3. Overbearing: Single parents can put excessive pressure on their children by becoming too involved in their lives. Parents may want to control every decision their children make because the parents have expectations for the type of people they will become. When the children do not meet those expectations, the parents can react by being overly critical. As a result, the children feel pressure to please their parents and lack confidence in their own decisions.
  4. Attachment: Children eventually become adults who must leave their parent’s home. Overparenting can create a co-dependency that makes that separation more difficult. The child feels unprepared to live alone without his or her parent’s protection and guidance. The parent is also uncertain about what to do without his or her daily parental responsibilities. Both parent and child need the freedom to create their own identities in preparation for their separation.

Single Parenting Style

Being a good single parent means being involved in your children’s lives while also preparing them to become healthy adults. Parents must selectively allow their children to make their own decisions and take risks. Unfortunately, some family law courts mistake overparenting with quality parenting when determining the allocation of parental responsibilities. A McHenry County family law attorney at Botto Gilbert Lancaster, PC, can help you explain how a balanced parenting style is in the best interest of your children. Schedule a free consultation by calling 815-338-3838.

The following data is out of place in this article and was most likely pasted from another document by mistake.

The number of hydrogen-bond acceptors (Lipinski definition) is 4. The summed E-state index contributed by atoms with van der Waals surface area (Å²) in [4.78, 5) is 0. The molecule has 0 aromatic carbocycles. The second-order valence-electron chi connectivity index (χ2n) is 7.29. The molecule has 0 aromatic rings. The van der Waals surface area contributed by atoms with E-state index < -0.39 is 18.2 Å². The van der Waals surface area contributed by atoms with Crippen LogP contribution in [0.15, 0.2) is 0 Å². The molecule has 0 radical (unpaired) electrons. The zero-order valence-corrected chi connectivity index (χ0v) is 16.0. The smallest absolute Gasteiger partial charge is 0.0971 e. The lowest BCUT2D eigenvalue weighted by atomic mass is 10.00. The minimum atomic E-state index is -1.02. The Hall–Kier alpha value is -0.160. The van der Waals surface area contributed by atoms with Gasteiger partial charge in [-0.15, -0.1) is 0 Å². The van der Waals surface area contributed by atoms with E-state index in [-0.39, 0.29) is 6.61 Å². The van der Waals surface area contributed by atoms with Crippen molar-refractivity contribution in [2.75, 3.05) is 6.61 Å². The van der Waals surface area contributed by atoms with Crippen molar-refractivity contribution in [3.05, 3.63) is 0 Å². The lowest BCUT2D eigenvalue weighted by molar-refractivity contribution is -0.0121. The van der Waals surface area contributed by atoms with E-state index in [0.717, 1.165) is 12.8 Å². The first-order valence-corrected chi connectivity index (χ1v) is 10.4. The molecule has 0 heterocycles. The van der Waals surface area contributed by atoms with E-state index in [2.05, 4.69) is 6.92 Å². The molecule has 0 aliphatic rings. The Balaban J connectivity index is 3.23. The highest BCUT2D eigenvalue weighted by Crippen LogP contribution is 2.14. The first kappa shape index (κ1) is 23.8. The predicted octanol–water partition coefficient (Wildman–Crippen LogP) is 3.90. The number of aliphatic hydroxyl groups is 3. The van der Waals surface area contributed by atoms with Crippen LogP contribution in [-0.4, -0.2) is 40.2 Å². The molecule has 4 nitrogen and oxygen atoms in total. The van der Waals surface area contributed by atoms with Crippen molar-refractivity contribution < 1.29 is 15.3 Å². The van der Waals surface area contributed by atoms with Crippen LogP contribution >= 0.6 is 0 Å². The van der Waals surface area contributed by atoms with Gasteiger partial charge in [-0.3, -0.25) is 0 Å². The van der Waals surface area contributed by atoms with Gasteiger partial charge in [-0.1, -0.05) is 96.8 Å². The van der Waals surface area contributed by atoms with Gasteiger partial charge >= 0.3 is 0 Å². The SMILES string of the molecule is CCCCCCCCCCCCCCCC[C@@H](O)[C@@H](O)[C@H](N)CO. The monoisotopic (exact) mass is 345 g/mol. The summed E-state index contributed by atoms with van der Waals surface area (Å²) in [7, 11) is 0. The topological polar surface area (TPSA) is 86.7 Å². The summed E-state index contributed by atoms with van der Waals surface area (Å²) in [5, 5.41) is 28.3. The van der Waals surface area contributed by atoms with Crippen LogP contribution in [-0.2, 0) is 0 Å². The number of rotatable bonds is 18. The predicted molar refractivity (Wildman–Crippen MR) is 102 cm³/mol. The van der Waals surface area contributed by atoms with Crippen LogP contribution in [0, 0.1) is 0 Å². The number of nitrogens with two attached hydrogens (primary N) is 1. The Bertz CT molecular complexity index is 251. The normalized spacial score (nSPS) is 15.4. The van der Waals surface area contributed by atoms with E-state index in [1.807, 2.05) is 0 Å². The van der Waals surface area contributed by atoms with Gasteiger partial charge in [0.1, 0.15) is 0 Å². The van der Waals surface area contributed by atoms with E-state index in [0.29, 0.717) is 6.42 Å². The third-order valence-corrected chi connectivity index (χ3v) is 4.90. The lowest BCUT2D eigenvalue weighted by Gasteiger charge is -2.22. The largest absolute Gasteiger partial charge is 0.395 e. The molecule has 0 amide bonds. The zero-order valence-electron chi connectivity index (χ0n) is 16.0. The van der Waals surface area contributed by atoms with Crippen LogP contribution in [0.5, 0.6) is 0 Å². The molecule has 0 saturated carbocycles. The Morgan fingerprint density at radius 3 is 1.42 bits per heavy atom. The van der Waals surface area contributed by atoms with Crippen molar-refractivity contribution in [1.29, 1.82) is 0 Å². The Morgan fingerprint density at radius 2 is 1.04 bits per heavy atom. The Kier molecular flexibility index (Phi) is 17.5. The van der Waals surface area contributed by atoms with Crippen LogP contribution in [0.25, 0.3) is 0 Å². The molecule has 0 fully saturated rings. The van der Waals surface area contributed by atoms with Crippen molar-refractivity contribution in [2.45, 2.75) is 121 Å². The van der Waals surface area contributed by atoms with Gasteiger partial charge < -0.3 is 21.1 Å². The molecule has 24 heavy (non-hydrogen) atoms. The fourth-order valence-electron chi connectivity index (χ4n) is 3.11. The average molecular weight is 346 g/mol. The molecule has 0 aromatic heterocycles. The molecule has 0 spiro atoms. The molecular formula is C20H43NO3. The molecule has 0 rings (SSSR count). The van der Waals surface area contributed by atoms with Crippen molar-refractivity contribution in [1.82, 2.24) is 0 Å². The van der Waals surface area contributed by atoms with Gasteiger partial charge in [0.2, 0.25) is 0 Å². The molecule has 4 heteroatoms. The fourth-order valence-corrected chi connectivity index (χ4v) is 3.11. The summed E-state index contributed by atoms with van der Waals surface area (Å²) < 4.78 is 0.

Children Are Priority in Child Support Modification ArgumentsWhen you request to have your monthly child support payments reduced, your co-parent may portray your decision as being selfish. However, caring about the well-being of your children is separate from making sure you are paying an appropriate amount of child support. Courts allow you to modify your child support agreement because circumstances can change for both parents. You may believe that your co-parent is the one being selfish because he or she only cares about getting the maximum amount of money from you. However, your co-parent may be genuinely concerned about being able to provide for your children. During a child support modification dispute, parents should understand that they both likely have their children’s best interests in mind.

Two Sides

It is possible for both parents to have legitimate financial concerns when it comes to modifying child support payments: